Trends in parasitology vol:21 issue:10 pages:469-475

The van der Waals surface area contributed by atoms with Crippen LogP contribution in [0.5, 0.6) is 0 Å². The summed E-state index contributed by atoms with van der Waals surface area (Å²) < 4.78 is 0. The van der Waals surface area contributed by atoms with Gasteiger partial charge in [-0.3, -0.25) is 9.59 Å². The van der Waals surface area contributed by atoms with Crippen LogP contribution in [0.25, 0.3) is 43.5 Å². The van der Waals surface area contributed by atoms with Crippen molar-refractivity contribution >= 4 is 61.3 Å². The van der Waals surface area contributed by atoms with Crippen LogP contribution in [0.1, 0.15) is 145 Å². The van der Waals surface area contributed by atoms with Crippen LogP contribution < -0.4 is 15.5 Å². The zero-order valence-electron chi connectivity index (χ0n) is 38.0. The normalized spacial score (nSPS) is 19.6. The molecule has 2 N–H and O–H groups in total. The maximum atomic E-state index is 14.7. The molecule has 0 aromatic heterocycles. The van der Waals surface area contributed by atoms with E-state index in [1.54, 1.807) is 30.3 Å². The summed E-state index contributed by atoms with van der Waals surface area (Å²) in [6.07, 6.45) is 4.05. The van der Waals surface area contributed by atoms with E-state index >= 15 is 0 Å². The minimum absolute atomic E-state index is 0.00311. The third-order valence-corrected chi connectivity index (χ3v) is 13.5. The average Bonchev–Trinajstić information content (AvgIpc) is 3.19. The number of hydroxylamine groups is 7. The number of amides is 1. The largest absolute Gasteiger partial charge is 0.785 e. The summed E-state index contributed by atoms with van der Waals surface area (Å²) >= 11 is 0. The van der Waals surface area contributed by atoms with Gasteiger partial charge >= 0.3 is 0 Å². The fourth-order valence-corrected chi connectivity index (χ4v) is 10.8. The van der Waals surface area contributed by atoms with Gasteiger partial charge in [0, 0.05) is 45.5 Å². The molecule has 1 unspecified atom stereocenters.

Parasite speciation and host-parasite coevolution should be studied at both macroevolutionary and microevolutionary levels. Studies on a macroevolutionary scale provide an essential framework for understanding the origins of parasite lineages and the patterns of diversification. However, because coevolutionary interactions can be highly divergent across time and space, it is important to quantify and compare the phylogeographic variation in both the host and the parasite throughout their geographical range. Furthermore, to evaluate demographic parameters that are relevant to population genetics structure, such as effective population size and parasite transmission, parasite populations must be studied using neutral genetic markers. Previous emphasis on larger-scale studies means that the connection between microevolutionary and macroevolutionary events is poorly explored. In this article, we focus on the spatial fragmentation of parasites and the population genetics processes behind their diversification in an effort to bridge the micro- and macro-scales.